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Union at Peru’s Antapaccay Mining Company rejects change to shift system

23 May, 2023The union of Antapaccay Mining Company workers (SITRAMINA) is seeking to reverse the change in the company’s shift system. It claims that the new shift pattern is a major health and safety risk and will have a negative impact on workers' family lives.

SITRAMINA, part of the Peruvian National Miners’ and Metal Workers’ Union (FNTMMSP), affiliated to IndustriALL, rejected the decision taken by Antapaccay Mining Company, a wholly owned subsidiary of Glencore, to unilaterally change shift systems for its supervisory staff.

The union lodged a complaint with the labour authorities, requesting that the measure be declared inadmissible for not complying with legal requirements. The case will be one of many issues raised by a delegation of trade unions and civil society organizations at Glencore's annual general meeting of shareholders on 26 May. They say it is proof of a company-wide problem in the way Glencore manages its operations.

Antapaccay Mining Company decided to stop the ten days on, ten days off (10x10) system in place during the COVID-19 pandemic and revert to the 8x6 system used prior to 2020. The mining company said the new shift system would ensure that there is an in-person handover, now that the World Health Organization has declared the global health emergency to be over.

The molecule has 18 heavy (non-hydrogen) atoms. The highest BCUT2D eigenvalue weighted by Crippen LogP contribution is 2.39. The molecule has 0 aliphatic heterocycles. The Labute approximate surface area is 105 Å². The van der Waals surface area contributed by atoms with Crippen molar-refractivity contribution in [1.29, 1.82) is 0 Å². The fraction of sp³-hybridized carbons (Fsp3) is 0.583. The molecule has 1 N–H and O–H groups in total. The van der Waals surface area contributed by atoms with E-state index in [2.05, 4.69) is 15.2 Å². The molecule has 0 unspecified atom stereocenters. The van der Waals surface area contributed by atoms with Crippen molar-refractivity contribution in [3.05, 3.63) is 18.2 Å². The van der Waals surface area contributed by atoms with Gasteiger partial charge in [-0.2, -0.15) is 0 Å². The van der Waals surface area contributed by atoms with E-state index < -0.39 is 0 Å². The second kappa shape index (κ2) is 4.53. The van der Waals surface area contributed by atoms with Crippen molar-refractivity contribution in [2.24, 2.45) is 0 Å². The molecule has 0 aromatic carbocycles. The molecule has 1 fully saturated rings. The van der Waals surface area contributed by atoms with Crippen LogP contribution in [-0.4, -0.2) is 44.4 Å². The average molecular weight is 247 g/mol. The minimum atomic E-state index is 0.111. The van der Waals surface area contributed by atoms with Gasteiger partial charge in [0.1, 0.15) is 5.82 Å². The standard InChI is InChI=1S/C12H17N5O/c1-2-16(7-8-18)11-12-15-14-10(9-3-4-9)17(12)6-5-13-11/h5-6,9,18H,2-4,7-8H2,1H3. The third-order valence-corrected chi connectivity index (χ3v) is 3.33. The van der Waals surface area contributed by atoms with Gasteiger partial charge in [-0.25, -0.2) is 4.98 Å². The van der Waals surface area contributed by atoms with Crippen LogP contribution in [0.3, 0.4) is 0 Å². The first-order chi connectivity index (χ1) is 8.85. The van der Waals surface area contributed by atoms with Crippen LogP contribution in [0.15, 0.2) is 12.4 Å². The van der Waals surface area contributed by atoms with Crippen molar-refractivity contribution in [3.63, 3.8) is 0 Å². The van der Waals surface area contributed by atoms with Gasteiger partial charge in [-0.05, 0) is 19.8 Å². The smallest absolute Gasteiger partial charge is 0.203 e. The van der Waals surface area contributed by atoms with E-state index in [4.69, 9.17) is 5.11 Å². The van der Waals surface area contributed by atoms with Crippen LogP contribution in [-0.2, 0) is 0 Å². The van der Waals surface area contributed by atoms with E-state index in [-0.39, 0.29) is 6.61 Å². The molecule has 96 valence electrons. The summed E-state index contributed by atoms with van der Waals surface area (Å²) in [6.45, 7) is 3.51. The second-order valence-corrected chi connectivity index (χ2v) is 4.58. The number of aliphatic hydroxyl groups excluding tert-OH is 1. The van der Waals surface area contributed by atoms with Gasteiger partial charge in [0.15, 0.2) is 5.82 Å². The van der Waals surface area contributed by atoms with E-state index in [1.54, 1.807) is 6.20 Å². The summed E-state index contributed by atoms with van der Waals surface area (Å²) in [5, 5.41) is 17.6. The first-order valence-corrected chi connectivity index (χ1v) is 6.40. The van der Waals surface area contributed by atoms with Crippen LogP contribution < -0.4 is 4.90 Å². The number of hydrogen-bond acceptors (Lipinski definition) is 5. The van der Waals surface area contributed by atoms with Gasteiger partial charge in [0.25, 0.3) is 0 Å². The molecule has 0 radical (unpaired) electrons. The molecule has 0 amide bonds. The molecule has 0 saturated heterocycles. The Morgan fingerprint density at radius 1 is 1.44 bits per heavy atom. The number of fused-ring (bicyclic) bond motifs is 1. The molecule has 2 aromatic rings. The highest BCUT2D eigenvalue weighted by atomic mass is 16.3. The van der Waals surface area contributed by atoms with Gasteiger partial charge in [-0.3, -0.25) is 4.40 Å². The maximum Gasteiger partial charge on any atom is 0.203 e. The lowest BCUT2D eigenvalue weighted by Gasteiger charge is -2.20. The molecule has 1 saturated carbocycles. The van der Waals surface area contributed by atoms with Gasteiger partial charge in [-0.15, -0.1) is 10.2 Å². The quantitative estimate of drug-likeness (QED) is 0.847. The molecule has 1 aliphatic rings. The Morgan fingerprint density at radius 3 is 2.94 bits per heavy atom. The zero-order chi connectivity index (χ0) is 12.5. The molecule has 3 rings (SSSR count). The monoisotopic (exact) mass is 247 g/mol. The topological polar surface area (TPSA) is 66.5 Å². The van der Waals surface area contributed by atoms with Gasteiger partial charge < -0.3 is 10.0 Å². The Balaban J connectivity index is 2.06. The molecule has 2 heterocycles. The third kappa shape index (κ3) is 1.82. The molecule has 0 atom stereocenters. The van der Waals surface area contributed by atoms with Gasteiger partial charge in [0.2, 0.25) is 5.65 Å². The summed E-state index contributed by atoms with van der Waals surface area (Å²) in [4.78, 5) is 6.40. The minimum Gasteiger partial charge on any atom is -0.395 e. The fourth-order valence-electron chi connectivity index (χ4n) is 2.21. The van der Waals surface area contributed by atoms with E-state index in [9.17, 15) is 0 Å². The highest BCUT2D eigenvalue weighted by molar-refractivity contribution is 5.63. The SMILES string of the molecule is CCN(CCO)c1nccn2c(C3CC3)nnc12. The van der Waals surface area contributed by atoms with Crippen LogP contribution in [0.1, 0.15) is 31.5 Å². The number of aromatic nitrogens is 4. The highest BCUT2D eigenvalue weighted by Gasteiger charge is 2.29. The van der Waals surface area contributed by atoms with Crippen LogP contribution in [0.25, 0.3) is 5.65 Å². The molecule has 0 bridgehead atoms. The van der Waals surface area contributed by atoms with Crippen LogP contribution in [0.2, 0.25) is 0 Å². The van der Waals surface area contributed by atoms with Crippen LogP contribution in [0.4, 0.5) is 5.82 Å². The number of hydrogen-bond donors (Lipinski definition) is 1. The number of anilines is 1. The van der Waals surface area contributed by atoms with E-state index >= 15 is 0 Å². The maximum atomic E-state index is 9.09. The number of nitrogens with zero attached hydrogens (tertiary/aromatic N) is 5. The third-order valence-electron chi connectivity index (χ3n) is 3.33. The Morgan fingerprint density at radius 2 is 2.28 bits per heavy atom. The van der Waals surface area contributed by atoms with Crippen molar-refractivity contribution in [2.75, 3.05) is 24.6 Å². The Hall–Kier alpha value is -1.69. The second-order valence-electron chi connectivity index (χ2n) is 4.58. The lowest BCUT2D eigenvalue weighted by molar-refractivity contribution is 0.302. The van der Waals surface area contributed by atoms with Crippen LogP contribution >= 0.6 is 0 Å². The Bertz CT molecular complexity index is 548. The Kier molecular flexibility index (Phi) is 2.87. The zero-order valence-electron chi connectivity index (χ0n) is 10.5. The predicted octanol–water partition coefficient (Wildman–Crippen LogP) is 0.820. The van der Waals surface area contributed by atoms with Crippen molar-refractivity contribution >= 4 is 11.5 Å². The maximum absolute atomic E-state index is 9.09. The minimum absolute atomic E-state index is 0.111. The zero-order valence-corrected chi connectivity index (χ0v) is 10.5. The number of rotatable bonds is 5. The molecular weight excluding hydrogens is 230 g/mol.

However, SITRAMINA argues that the new approach poses a major health and safety risk and will adversely affect workers’ personal lives. The union argues that the online handover process in place for three years worked very well. It also says that the 8x6 system will increase the amount of travel workers will have to do – travel that is unpaid and extremely tiring.

It takes employees seven hours to reach the mine, and they must report to work at 5:00am the following morning. Under the 10x10 system, workers got to their rooms at 11:30pm. Under the 8x6 system, however, they get to their rooms at 3:00am, which means they only have two hours to rest before they have to start work. According to the union, this violates the company's own fatigue and drowsiness policy, which sets a mandatory six-to-eight-hour sleep period.

"The company failed to consult with the union, in breach of Article 2 of Supreme Decree 007-2002-TR (Law on Working Time, Working Hours and Overtime Work), which establishes mandatory consultation and negotiation with the workers impacted by the measure.

Moreover, Peruvian case law establishes that it is discriminatory to change working times for only one group of workers, as is the case at Antapaccay (the change affects only supervisory personnel, not operators),”

said IndustriALL’s general secretary Atle Høie in a letter to Glencore CEO Gary Nagle.

Høie asked Nagle to take steps to ensure proper negotiations between management and the union in order to find a solution that benefits both parties.